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Re-posted from Rev. Ron Roberson, CSP at the USCCB Secretariat for Ecumenical and Interreligious Affairs:
Last month, in his address to a group of priests in Rome from around the world, Pope Francis again raised the question of the date of Easter, which Orthodox and western Christians have usually celebrated on different dates for centuries. In fact, he said that the Catholic Church was “ready to renounce” its method of calculation of the date of Easter in order to reach an agreement with the Orthodox Church, so that all Christian churches can celebrate Easter on the same day. What’s going on here?
In the early church there was considerable confusion regarding the date of Easter and different areas were observing it on different days. Eventually a consensus developed that harkened back to discussions at the First Council of Nicaea in the year 325, that Easter should be celebrated on the Sunday following the first full moon after the spring equinox. This is the classical formulation that has remained in place until the present day.
But as the centuries went by, things grew more complicated. Most importantly, the calculation of the date of Easter on the traditional “Julian” calendar became more and more inaccurate. Eventually there was a reform of the calendar in the West that was promulgated by Pope Gregory XIII in 1582. The reform included skipping ten days in October (October 4 was followed by October 15 that year) and the introduction of leap years. In the West this new and much more accurate “Gregorian” calendar was subsequently used to calculate the date of Easter, but the Eastern Churches continued to use the Julian calendar. Another difference in calculation is that in the East, Easter may never coincide with Jewish Passover but must come after it; in the West the two can coincide.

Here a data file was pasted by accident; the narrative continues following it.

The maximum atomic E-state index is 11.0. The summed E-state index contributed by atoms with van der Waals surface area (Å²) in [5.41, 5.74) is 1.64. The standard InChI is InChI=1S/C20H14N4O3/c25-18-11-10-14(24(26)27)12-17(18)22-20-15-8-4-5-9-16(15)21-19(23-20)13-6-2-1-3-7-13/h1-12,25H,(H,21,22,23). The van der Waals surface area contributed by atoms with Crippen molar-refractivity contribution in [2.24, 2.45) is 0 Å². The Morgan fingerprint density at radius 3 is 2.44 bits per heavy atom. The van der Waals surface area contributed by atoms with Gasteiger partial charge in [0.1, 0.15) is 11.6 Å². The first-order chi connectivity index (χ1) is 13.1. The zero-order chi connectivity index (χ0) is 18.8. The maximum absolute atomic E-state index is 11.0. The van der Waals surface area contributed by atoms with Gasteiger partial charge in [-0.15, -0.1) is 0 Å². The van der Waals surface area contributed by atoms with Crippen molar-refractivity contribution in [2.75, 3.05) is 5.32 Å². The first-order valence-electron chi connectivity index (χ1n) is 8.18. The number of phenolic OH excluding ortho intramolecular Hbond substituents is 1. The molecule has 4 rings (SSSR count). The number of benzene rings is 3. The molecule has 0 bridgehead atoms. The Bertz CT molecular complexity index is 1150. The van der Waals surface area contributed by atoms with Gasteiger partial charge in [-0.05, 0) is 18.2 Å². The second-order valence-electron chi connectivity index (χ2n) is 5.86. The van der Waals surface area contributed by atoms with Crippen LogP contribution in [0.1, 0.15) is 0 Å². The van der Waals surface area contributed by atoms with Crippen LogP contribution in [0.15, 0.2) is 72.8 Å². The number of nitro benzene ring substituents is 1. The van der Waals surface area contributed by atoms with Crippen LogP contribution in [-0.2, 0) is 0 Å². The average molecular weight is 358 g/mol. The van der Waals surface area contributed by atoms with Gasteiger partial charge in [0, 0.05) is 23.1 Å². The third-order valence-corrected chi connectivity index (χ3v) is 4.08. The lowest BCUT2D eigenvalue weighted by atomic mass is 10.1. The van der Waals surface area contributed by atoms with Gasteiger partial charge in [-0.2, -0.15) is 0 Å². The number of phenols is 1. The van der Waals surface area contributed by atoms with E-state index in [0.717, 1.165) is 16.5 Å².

As a result, for several centuries now the western and eastern churches have had different ways of calculating the date of Easter. Sometimes they still coincide, as they did in 2010, 2011, and 2014, and will again in 2017, but not after that until 2025. Often the two are just a week apart but can be much farther apart, as they were in 2013 (March 31 and May 5), and will be in 2016 (March 27 and May 1), and 2024 (March 31 and May 5). It should be noted, however, that the eastern and western calculations of the date of Easter are not absolutely identified with the western and eastern churches. Catholics in Greece, for example, celebrate Easter on the Orthodox calendar, and the Orthodox in Finland celebrate on the western calendar used by the majority of Christians in that country. Some Eastern Catholics also celebrate Easter on the Julian calendar.
It has often been observed that the inability of Christians to celebrate together the central mystery of their faith is nothing short of a scandal, and it diminishes the credibility of Christian witness to the Gospel in today’s world. With this in mind, the Vatican and the World Council of Churches sponsored a conference in Aleppo, Syria, in March 1997 to examine this question. At the end of the meeting, the conference issued an agreed statement entitled, “Towards a Common Date for Easter.”